Monday, December 09, 2013

Where the Coffee Goes After Picking!

Last year we joined the Palmares Coffee Cooperative or Coopepalmares.  They have recibidoras in Berlin and have an annual production of about 50,000 bags of 46 Kgs. (100 #) of coffee.  Last year they celebrated being in business for 50 years and have over 1,400 small coffee producers like us.  
A couple weeks ago we were invited to the processing plant for an introduction to the coop and the processing of coffee.  Unfortunately, the meeting was in Spanish and we understood very little.  Nicely, the are sending us an English translation!  The meeting finished and we were taken on a tour.  Again, in Spanish, but we have lots of photos and some understanding of what they are about.  We will pass on what we understood and hope you enjoy the tour as much as we did.

The drying of coffee is done the old fashioned way with wood!  One of the first things we walked by was endless stacks of wood and a storage silo.

So much of what we saw was very interesting to look at but we weren't sure what we were seeing.

Everything seemed large!

We weren't alone on the tour but we were the only Gringos.  We don't think there are too many Gringos working coffee farms here in Costa Rica.

This is a recibidora like the one we go to in Berlin, however, it is located at the plant and has many stations.  If we are unable to get to our local recibidora before it closes, we can bring our coffee here.

It is my belief that the coffee is washed here before it is dried.  When the coffee is picked it is very sticky and wet.  Washing it cleans of this stickiness and helps to remove the skins.

 Once the coffee is washed it is placed in these bins that turn and the berries go through rollers that forces the two coffee beans away from the skins.  This also shows the grated walkways we used throughout the plant.

OSHA would not approve of our tour!   We walked on grated walk ways, up and down grated stairs and around numerous cords and things along the way.

More washing of the coffee!  Once the skins are removed, the coffee beans are washed once again before being put into vats for drying.

Moving the coffee from one step to another.

This is one of the wood heated vats where the coffee is dried.  These vats go round and round and are loaded and unloaded through small doors.

Moving from one step to another.

Not sure what this is used for but I found it unusual! Probably for carrying large burlap sacks!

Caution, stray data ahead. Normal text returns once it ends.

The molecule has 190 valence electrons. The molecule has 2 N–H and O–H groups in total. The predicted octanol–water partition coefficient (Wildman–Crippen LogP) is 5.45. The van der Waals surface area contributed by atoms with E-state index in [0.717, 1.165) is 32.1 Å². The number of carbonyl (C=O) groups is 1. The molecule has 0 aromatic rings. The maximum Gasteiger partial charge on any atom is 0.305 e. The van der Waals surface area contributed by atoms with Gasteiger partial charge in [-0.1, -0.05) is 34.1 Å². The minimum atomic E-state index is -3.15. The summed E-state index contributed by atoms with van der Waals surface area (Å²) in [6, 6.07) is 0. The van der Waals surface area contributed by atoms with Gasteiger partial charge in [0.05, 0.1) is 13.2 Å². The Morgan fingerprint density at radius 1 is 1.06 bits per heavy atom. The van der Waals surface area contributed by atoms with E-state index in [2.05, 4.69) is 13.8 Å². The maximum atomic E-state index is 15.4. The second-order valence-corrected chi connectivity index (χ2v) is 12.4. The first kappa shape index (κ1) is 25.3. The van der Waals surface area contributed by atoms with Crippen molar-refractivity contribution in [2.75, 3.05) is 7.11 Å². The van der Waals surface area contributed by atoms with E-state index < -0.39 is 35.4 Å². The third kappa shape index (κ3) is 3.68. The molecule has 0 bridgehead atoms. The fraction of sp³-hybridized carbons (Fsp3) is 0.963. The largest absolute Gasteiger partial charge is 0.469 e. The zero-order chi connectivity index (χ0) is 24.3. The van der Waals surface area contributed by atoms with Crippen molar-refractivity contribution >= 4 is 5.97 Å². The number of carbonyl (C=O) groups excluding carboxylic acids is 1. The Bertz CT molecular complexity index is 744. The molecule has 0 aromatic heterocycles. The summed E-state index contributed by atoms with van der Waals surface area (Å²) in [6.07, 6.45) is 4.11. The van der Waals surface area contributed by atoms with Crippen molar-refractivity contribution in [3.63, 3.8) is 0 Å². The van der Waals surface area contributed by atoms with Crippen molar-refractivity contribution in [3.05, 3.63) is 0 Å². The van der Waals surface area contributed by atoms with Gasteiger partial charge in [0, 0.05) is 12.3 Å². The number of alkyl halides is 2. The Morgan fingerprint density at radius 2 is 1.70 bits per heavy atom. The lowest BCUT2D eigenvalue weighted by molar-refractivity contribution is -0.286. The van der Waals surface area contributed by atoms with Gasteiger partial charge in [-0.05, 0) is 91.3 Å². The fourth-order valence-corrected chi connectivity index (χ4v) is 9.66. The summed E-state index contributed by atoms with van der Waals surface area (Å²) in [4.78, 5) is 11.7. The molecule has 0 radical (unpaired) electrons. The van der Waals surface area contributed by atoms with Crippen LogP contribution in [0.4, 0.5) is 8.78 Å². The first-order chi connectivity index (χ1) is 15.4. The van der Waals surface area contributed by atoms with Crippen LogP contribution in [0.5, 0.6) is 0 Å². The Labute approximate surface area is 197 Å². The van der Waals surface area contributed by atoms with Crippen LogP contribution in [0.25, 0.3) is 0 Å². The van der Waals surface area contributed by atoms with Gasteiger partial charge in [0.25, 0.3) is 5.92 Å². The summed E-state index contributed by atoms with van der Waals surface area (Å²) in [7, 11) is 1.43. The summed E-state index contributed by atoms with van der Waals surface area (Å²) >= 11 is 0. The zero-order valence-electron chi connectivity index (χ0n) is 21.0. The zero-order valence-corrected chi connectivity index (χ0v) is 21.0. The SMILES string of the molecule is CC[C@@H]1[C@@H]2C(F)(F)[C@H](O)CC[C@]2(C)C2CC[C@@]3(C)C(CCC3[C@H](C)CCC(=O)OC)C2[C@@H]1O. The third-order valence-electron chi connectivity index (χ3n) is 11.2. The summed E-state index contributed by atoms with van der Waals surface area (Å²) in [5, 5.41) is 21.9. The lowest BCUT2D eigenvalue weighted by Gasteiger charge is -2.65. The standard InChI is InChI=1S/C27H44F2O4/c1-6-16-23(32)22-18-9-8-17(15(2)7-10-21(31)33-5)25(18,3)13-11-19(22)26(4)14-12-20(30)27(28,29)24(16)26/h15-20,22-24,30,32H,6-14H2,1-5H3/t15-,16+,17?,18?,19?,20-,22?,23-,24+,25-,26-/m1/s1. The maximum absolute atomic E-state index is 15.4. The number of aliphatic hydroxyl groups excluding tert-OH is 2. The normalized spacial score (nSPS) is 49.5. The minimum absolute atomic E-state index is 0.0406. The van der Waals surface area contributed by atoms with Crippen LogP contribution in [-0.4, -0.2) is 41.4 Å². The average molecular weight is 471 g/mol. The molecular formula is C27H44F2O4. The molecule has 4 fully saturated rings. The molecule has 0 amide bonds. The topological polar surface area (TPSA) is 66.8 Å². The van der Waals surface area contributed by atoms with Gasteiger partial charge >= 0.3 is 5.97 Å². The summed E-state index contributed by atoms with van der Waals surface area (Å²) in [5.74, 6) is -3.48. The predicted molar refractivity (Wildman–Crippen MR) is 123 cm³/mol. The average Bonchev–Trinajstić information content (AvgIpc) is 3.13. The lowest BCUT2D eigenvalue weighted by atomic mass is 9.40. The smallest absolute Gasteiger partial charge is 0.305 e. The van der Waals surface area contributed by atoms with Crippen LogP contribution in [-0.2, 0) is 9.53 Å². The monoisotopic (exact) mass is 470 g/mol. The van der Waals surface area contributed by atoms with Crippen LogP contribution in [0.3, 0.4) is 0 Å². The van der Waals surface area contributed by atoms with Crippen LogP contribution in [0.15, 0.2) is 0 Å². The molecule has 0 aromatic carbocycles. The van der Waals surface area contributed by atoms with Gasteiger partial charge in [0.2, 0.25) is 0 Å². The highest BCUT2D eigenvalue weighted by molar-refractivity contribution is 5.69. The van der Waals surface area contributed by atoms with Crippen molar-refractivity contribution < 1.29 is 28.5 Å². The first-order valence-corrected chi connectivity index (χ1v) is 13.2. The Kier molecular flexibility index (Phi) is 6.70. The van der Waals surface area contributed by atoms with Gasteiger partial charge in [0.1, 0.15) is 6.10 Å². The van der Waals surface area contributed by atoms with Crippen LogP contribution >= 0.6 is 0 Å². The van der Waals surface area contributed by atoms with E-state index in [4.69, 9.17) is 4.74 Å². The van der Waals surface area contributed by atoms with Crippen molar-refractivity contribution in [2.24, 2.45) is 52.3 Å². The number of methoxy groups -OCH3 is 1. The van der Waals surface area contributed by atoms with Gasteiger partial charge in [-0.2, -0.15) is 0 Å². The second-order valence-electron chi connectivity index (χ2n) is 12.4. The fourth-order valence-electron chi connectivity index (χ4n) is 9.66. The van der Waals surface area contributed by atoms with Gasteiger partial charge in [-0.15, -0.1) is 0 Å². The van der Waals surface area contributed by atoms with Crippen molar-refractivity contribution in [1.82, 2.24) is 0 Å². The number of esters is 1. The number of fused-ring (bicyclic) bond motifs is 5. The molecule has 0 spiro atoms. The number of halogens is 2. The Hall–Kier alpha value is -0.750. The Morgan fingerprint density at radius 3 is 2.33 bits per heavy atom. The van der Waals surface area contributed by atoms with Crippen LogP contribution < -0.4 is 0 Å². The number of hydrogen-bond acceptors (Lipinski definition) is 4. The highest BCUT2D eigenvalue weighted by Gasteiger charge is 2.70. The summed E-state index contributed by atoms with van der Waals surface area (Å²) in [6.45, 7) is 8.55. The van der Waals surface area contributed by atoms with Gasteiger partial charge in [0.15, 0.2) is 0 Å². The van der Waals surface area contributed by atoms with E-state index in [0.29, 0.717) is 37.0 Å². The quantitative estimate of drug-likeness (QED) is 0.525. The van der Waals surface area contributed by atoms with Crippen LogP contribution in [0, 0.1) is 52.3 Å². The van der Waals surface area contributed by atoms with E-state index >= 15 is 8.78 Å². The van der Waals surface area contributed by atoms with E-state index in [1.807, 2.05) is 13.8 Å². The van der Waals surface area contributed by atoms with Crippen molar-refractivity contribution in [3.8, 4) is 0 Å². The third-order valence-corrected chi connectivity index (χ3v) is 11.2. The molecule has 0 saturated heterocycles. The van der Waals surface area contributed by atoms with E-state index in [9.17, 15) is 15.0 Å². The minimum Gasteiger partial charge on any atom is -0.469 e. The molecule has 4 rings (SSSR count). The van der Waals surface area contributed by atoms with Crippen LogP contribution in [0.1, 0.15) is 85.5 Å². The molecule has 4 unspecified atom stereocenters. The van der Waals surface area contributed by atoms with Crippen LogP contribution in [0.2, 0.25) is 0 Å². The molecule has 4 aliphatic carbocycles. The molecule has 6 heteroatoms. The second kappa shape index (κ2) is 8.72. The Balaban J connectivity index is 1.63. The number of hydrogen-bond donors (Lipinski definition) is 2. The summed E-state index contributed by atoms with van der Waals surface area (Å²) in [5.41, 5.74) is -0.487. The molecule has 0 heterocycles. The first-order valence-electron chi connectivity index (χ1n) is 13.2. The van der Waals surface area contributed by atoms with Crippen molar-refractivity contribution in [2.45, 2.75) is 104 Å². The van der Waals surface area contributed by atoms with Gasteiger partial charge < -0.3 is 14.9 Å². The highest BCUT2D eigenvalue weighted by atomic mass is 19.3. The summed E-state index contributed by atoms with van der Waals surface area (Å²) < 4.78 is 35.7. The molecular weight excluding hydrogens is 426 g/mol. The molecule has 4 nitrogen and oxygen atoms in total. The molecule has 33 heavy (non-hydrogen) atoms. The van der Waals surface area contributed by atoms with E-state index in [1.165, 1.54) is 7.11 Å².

This is the big wood fired furnace.  The logs that are used are huge!  While we were there a guy was shoving wood in through a door and the size of the furnace was amazing!

This coffee is dry and being released from the large drum where it has been turning and heated.

The video really gives you the experience of being there.  As you can see from all the photos, this was one of the most interesting areas of the whole process.

Round and round the drum goes and the coffee spills out in piles.

Yep!  Another area!  If we remember correctly, this is where they separate the coffee into different grades.  There are 4 different coffees as well as special coffees for individuals.  Some of their coffee is sun dried.  At the end we will post a picture of the 4 different coffees.

Coffee drying in the sun!

This machine blows the last remaining husk from the coffee.  When it comes from the vat it is dry but has a light husk that needs to be removed.

This is the end of the process and,  where the coffee is bagged!

She probably understood more of what was being said than we did and was very cute!

A very old scale used to weigh the sacks of coffee.

Machine used to sew the sacks of coffee when full.

At the end of the tour we were taken to a very nice room where we were showed the difference between good and bad coffee and how to properly taste.  Much like wine tasting with a different buzz!  Coffee was served with food and then we were sent along our way.  A wonderful experience, nice people and a process we've been curious about for quite some time. 

The 4 different kinds of coffee that the Palmares Cooperative, where our coffee is processed, sells.  It is sold here in Costa Rica as well as in the U.S.  Keep a look out and let us know if you see it while shopping!!

1 comment:

Carole said...

Very interesting. I was a little concerned about the guy raking the drying coffee while walking through it, though. Does it get washed again before bagging?